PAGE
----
MiCA: EU Approves Landmark Crypto Regulation Bill

In a move signifying its intent, the European Union has finally signed off on the Market in Crypto Assets (MiCA) regulations to provide comprehensive guidelines for crypto services providers.

EU Endorses Industry-Wide Regulations

On October 5, the European Union Council endorsed and released the official text of the long-awaited Markets in Crypto Assets (MiCA) law. T

The legislation, set to go into effect in 2024, still needs to be approved by the EU Parliament. The expected date of the vote is scheduled for December.

Mica brings a crypto licensing mechanism for the EU and requirements for stablecoins and exchange identity verification.

The main aspects of the Act were agreed upon in June after intense diplomatic talks between the EU and lobbying groups.

Moreover, the EU stated that MiCA would establish high consumer protection standards. It would also ensure a competitive environment in the “Wild West of cryptocurrency.”

Meanwhile, the crypto community in the EU has embraced the published text of the crypto rule.

According to MiCA, it will broadly classify crypto assets for regulation to keep up with the changing landscape. The digital asset market is rapidly changing, and regulators need to be updated with the direction.

The Act defines three types of crypto assets subject to its jurisdiction. There are eMoney (stablecoins), Referenced Assets, and Utility Assets. All the assets mentioned above have specific use cases.

Furthermore, the EU has outlined strict regulatory compliance requirements that issuers of crypto assets must follow. In addition, there must be strict adherence to disclosure and information rules established by the European Securities and Markets Authority (ESMA).

It gives the ESMA authority to decide what information crypto asset issuers must include in their white papers. Additionally, it has particularly rigorous standards for stablecoins.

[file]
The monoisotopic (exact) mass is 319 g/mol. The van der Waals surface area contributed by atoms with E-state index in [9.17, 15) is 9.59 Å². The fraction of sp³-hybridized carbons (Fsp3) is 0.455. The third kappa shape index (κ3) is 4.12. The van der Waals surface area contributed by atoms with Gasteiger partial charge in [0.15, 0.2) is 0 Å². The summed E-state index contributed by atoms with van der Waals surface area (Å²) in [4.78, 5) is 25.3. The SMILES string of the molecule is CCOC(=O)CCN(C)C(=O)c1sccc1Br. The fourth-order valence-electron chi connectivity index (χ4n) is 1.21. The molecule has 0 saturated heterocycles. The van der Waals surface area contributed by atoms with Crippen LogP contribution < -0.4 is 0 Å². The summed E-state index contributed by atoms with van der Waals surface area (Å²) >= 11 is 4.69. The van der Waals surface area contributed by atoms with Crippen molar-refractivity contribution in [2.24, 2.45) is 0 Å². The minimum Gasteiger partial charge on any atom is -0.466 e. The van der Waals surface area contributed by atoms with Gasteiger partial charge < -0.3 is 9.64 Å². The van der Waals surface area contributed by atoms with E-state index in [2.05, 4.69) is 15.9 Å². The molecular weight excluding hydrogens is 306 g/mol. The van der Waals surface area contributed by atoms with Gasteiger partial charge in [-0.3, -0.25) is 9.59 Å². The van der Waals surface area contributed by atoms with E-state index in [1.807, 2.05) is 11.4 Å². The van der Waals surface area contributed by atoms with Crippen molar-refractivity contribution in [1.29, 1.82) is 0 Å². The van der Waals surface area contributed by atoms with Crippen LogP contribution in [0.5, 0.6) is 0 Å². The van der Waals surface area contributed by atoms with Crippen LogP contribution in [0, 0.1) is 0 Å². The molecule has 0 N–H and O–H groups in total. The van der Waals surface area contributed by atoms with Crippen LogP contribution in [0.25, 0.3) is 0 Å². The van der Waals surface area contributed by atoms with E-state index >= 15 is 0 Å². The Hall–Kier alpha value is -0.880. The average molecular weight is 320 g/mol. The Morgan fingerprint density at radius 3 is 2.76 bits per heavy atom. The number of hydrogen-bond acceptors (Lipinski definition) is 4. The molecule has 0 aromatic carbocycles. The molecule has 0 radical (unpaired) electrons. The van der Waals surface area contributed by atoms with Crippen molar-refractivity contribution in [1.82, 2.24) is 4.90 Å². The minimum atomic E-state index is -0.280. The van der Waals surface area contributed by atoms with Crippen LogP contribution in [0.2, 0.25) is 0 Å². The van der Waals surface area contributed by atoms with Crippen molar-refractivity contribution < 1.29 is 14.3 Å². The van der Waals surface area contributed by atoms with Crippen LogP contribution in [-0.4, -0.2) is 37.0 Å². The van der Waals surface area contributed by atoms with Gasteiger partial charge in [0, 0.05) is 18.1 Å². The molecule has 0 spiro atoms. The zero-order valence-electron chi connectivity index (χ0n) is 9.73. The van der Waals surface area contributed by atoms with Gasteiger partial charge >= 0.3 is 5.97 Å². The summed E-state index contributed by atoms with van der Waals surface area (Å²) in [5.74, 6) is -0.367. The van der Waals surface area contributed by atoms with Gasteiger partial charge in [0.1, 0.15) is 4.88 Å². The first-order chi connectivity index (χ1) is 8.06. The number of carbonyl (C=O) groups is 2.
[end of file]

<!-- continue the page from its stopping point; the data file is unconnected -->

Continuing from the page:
MiCA’s View on Stablecoins

Stablecoin reserves must be “separated and shielded,” and consumers must be “fully protected in the event of bankruptcy.” Non-Euro stablecoins are restricted to a daily trading volume of 200 million Euros within the bloc.

However, there have been increasing concerns from the EU over the fate of the digital Euro. Thus, the recent curbs are done to safeguard the proposed digital token for the EU.

The regulations on stablecoins are expected to affect the largest coins like Tether, USDC, and BUSD. All three are pegged to the U.S. Dollar. EU monetary authorities believe that the dollar-dominated coins are in excess supply, hence the need for their reduction.

For non-fungible tokens (NFT), MiCA is not yet clear on its classification. However, they may be categorized as “unique or non-fungible” digital assets.

Some of the rules include requiring CASPs to protect consumer wallets. The exchanges are liable for the loss of consumers’ digital currencies.

To stop EU-licensed service providers from interacting with non-compliant and unsupervised CASPs, the European Banking Authority (EBA) will keep a public register of them.

However, many in the EU Web3 community have expressed concerns over the EBA’s involvement. They believe that regulators would burden the industry with different compliance requirements.

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